"I said before, I probably took one for the team there. We got beat but it's enabled Straussy through different circumstances to take over.



"Straussy leads by example, not just with his batting but with the way he conducts himself. He's a popular lad.



"I'm sure in four or five years' time when someone else is sat in this chair being asked what Andrew Strauss was like as a captain... he was a belter."

Flintoff painted a bright future for England, while acknowledging he will miss not being involved in the Test team any more.

He said: "There's no reason why we can't be the best in the world. We're a very talented team - but we can't get carried away.



"I loved playing Test cricket - it feels strange talking about it in the past tense.



"Having the opportunity to play Tests at my home ground (Old Trafford) and walk out at The Oval should never be taken lightly.



"It's one of those things you don't want to end - but like all things it comes to an end at some point and I couldn't ask for a better way for it to finish.



"To win the Ashes twice is everything. I'm proud to be English and represent my country and I feel very fortunate to do it on and off for the last 10, 11 years or so."



Flintoff admitted winning this time round was very different to the celebrations which followed the 2005 success.

"Since 2005 I had two and a half years trying to get fit so getting the chance to play in the Ashes was one thing but winning it was very special," he said.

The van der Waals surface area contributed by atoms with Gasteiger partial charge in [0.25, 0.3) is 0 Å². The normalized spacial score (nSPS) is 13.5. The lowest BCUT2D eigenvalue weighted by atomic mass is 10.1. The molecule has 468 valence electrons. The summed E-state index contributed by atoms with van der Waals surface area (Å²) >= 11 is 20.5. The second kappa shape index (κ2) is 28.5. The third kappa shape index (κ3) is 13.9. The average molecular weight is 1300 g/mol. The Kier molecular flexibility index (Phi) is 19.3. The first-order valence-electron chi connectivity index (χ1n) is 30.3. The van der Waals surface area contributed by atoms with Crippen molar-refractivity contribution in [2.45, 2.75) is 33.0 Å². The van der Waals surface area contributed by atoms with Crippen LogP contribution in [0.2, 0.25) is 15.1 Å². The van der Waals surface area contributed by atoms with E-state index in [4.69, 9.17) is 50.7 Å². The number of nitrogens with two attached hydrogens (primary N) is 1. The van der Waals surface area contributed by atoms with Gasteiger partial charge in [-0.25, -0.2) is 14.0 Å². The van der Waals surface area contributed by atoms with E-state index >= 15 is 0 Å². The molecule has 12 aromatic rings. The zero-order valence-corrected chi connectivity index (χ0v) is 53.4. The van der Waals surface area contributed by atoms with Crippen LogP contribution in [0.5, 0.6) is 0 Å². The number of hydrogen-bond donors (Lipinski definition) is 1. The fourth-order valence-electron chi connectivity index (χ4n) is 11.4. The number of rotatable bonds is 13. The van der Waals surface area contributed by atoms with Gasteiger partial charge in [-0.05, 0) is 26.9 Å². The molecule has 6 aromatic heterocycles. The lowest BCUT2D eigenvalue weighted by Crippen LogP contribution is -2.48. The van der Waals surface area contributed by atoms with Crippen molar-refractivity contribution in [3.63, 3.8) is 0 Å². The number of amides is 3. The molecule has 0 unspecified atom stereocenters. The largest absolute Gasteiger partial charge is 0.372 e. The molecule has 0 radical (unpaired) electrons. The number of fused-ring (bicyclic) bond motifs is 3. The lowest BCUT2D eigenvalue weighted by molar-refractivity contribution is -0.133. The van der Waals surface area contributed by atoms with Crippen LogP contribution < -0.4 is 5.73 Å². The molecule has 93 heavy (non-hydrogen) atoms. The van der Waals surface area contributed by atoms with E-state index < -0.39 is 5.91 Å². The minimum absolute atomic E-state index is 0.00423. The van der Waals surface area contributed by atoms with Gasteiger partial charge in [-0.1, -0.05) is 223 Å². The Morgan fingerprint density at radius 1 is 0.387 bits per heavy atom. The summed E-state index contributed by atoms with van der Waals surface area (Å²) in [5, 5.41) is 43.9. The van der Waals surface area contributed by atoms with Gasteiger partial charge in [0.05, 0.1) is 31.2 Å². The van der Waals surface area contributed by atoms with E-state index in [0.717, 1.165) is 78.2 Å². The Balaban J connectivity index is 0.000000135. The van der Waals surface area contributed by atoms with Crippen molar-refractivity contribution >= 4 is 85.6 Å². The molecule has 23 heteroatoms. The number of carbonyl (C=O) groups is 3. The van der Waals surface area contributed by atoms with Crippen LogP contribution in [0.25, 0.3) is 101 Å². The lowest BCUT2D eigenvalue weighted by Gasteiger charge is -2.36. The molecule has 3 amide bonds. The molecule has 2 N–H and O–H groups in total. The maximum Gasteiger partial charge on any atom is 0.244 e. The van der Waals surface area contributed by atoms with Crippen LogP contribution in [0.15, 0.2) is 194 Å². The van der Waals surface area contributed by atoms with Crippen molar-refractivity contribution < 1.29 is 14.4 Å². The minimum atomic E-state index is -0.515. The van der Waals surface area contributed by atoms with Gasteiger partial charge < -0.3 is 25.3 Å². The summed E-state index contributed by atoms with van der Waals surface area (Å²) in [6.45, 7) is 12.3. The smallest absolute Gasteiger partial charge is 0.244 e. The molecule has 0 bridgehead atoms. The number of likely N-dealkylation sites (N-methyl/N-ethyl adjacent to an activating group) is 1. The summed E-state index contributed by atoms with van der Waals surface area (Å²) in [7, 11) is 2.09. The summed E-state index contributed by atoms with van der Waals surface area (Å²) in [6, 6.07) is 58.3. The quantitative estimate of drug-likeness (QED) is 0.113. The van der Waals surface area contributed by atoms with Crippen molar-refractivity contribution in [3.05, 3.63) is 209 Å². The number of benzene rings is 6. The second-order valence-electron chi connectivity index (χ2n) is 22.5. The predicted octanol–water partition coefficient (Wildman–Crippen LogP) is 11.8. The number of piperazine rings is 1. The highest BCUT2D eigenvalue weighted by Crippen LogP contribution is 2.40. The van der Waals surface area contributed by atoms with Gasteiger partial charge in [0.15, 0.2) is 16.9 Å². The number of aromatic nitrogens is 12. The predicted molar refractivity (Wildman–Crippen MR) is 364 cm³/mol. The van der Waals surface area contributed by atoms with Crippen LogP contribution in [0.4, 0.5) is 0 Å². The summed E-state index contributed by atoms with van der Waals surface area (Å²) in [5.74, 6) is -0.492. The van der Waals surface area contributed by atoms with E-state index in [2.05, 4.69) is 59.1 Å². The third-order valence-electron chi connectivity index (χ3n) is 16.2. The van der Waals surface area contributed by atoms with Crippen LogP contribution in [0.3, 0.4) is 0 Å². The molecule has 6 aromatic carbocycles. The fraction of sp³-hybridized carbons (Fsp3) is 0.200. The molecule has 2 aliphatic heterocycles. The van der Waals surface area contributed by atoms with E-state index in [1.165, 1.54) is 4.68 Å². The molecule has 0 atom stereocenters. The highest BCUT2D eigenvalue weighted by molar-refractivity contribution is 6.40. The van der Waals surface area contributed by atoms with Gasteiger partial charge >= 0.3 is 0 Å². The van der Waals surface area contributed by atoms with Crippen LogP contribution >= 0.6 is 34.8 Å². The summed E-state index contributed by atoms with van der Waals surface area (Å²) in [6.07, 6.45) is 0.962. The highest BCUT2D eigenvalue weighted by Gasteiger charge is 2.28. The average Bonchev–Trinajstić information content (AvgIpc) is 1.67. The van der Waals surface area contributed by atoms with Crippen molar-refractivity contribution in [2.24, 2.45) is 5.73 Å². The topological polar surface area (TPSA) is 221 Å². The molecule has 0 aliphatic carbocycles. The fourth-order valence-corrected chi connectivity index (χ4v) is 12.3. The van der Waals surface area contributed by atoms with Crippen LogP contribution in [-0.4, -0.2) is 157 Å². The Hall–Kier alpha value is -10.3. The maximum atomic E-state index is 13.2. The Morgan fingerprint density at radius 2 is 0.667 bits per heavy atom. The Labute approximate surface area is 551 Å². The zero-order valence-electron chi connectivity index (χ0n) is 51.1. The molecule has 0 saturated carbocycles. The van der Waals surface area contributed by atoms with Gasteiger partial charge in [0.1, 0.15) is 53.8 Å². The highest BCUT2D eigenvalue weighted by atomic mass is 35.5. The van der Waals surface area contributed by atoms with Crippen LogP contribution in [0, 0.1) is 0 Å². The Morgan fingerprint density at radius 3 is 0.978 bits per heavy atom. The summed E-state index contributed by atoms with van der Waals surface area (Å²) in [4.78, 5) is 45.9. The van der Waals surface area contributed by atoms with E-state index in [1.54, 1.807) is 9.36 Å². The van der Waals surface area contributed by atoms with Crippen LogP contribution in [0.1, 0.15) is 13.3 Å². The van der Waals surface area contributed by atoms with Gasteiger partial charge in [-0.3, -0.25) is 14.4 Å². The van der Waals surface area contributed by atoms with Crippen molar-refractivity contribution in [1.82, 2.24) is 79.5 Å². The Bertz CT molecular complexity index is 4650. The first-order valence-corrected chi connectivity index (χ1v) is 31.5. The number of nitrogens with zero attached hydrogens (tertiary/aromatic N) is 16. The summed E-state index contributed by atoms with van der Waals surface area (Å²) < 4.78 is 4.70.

"Afterwards I had a moment to myself and then I had my mum and dad there, and my wife and kids. It was different.



"It's a feeling of being quite pleased with myself."



Flintoff's decision to retire from Test cricket has led to speculation other members of the side could also call it quits in the longest form of the game, including close friend Steve Harmison.



The Durham fast bowler has had issues with touring in the past but Flintoff believes he should carry on for a while yet.



"If I was Steve Harmison and could bowl like that I would keep going," he added.



"If you ask any batsman in the world 'who do you not want to face' it would be Steve Harmison.



"He could end up being one of the greats for England.



"He could go on to be our leading wicket-taker of all time. If he wants to, there is still a lot more to come."



Flintoff also backed Stuart Broad to thrive in the all-rounder role.



Broad was named the man of the match at Oval for his five-wicket burst in Australia's first innings and Flintoff is confident the Nottinghamshire star is destined for big things.



"He's better than me in a lot of ways," he said.



"He's only 23 and he's performing at the highest level. Broady has a lot of potential but he's already showing it.



"Changing the course of the game at such a young age is very special.



"We have also seen signs of what he can do with the bat. He's not the finished article but he has huge potential. He could bat at number three in the future."



Suggested Topics
News
Emma Watson has become the latest target of the 4Chan nude hacking scandal
peopleThreats follows actress' speech on feminism and equality at the UN
Life and Style
food + drink
Arts and Entertainment
British actor Idris Elba is also a DJ and rapper who played Ibiza last summer
film
Life and Style
tech
PROMOTED VIDEO
Have you tried new the Independent Digital Edition apps?
Arts and Entertainment
Geena Davis, founder and chair of the Geena Davis Institute on Gender in Media
tv
News
Alan Bennett criticised the lack of fairness in British society encapsulated by the private school system
peopleBut he does like Stewart Lee
Sport
John Terry, Frank Lampard